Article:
where researchers investigated seasonal variations in ocean temperature, currents and salinity and assessed the status of
The San Diego, Calif.based ship collected hydrographic and biological data on the California Current System during
California Cooperative Oceanic Fisheries Investigations (CalCOFI) research cruises. During this project, researchers
studied the marine environment off the coast of California, the management of its living resources, and monitored the
indicators of El Niño and climate change with quarterly cruises off southern and central California.
NOAA Ship David Starr Jordan also played an important role in yellow fin tuna fishery research that led to a major
reduction in dolphin mortalities.
Data collected on the Jordan were critical in supporting the “dolphinsafe” tuna campaign and labeling requirements.
“The David Starr Jordan was a workhorse for more than 40 years, supporting the management of fish, marine mammals
and sea turtles,” said Steve Murawski, Ph.D., NOAA’s chief scientist for fisheries. “We celebrate the crew, scientists and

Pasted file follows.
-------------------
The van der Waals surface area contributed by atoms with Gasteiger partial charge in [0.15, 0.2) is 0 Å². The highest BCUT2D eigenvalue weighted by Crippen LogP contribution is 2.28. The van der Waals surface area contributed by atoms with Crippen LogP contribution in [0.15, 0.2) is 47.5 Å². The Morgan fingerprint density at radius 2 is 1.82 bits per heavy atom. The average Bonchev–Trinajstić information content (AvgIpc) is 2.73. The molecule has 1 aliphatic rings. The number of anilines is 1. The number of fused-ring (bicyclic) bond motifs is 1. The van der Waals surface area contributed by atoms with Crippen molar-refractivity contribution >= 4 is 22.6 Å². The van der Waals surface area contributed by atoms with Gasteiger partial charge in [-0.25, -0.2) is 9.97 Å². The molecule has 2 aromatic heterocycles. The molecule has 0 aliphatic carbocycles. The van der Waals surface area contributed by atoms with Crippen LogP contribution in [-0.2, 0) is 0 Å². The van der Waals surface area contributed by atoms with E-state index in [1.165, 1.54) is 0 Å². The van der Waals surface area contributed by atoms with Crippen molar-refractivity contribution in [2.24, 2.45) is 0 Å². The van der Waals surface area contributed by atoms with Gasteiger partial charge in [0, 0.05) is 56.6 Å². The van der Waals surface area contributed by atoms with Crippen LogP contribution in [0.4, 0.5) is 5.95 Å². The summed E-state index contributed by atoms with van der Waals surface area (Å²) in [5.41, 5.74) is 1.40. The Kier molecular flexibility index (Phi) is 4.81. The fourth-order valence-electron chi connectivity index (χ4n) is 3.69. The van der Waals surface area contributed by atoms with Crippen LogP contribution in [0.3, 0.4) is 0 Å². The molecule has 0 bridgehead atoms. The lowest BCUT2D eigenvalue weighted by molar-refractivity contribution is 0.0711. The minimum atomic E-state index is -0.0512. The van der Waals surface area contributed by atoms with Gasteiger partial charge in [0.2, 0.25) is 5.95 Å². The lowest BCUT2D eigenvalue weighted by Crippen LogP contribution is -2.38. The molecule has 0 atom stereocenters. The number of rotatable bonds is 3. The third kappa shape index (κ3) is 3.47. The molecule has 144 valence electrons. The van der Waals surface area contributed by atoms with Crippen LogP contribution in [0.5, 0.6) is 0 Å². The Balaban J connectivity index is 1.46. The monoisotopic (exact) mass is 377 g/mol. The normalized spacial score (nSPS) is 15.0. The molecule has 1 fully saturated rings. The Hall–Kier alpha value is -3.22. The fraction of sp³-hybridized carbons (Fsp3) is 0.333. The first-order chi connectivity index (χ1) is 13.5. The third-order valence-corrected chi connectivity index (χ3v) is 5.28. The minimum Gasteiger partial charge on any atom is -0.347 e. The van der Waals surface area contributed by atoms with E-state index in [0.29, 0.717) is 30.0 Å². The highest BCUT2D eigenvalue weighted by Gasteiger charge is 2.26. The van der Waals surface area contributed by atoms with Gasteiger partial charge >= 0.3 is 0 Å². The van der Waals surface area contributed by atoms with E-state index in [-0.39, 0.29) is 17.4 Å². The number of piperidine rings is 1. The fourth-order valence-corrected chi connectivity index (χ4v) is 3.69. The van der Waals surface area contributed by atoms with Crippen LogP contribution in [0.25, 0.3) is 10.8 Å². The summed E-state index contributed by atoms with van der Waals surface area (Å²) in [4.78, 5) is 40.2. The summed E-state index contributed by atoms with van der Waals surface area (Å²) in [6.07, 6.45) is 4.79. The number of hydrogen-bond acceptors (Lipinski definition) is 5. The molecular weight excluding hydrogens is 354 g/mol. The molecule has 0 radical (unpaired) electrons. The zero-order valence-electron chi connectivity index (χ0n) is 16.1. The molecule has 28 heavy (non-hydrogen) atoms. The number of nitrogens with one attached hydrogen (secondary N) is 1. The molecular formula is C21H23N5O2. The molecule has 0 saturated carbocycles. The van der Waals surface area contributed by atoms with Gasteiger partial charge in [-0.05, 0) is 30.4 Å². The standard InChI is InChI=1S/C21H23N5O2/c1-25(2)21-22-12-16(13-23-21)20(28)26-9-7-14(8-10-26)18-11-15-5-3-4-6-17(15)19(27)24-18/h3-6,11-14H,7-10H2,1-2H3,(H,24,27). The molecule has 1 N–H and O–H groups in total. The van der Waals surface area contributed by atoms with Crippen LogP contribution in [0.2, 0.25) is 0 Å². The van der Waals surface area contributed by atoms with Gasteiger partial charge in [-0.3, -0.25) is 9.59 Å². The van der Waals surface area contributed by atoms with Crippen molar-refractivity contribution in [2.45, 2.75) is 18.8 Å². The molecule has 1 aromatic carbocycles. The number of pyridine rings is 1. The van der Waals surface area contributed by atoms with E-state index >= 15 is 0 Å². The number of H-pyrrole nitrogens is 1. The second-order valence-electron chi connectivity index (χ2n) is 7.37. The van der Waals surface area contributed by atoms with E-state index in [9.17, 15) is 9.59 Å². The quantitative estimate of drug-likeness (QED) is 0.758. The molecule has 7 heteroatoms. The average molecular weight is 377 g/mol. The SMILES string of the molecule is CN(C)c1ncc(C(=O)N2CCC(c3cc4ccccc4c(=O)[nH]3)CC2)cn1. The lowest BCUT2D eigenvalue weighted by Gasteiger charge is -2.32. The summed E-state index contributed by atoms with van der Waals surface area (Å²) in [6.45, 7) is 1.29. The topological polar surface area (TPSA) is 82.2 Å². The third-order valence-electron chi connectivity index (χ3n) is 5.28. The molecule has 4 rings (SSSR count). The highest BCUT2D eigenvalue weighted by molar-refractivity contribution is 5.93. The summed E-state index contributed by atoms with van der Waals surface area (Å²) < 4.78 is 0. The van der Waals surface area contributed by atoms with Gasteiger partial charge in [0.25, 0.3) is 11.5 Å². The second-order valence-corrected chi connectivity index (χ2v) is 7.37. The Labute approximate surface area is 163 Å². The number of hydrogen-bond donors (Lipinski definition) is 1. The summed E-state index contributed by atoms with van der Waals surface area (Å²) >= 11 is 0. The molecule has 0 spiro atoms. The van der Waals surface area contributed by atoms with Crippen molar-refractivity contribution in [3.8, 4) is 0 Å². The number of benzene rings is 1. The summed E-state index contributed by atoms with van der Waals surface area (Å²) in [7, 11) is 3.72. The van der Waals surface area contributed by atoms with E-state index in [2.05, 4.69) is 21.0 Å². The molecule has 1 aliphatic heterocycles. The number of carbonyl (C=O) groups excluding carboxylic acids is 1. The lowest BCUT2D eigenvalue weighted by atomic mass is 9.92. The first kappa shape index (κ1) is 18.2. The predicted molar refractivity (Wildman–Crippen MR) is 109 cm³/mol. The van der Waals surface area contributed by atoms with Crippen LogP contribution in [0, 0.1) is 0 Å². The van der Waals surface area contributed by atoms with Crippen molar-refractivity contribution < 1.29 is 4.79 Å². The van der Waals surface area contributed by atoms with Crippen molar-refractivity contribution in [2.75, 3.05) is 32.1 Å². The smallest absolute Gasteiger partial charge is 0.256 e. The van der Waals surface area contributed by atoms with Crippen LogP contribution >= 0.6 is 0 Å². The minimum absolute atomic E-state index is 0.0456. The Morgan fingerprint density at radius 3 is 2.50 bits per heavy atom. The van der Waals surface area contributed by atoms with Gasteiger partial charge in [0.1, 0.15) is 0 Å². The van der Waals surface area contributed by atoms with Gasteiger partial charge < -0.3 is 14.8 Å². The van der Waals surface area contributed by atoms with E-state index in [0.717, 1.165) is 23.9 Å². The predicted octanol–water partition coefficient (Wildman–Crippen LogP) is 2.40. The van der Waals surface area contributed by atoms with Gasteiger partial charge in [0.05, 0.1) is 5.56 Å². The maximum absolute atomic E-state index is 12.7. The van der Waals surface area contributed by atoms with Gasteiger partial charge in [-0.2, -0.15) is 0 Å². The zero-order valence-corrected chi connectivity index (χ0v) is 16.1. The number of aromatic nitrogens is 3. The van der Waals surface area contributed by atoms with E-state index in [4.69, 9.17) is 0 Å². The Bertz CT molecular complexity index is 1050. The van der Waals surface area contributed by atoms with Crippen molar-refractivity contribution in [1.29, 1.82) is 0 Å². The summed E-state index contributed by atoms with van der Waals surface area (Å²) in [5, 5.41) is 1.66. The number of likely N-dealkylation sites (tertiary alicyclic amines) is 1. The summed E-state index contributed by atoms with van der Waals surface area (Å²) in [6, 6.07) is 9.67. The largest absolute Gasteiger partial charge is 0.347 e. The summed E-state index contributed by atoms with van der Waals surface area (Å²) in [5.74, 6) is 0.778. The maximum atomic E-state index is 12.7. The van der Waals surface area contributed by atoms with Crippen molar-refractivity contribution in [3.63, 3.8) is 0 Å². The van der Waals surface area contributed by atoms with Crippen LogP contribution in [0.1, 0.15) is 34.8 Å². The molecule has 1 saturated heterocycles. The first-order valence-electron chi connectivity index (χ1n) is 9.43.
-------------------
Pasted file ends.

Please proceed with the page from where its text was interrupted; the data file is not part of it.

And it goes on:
vessel as we look to the future.”
NOAA Ship David Starr Jordan was a floating laboratory equipped with temperaturecontrolled aquaria and live specimen
wells, walkin freezer, dark room, data processing laboratory, and an underwater observation chamber in the bow and port
side for studying fish behavior at sea. The ship was also equipped with a helicopter pad to support aerial observations and
photo survey missions. The ship’s twin 500horsepower diesel engines give the ship a 12knot cruising speed.
The ship is named after David Starr Jordan (18511931), one of the best known naturalists and educators of his time. He
wrote more than 50 books and published over 600 scientific papers on topics ranging from ichthyology (the branch of
zoology dealing with fish) to advancing world peace. In 1879, Jordan became president of Indiana University and was
selected in 1891 as the first president of Stanford University. Jordan was a member of the California State Fish
Commission, and his investigations of the exploitation of the salmon and fur seal populations helped save these species.
NOAA’s mission is to understand and predict changes in the Earth's environment, from the depths of the ocean to the
surface of the sun, and to conserve and manage our coastal and marine resources.
Recent Charter History:
- Summers/Fall of 2017 – 2019 – NOAA, “Large Vessel Charter for Surveys in the Arctic”. These trips went from the first part of July through October.
- A. BACKGROUND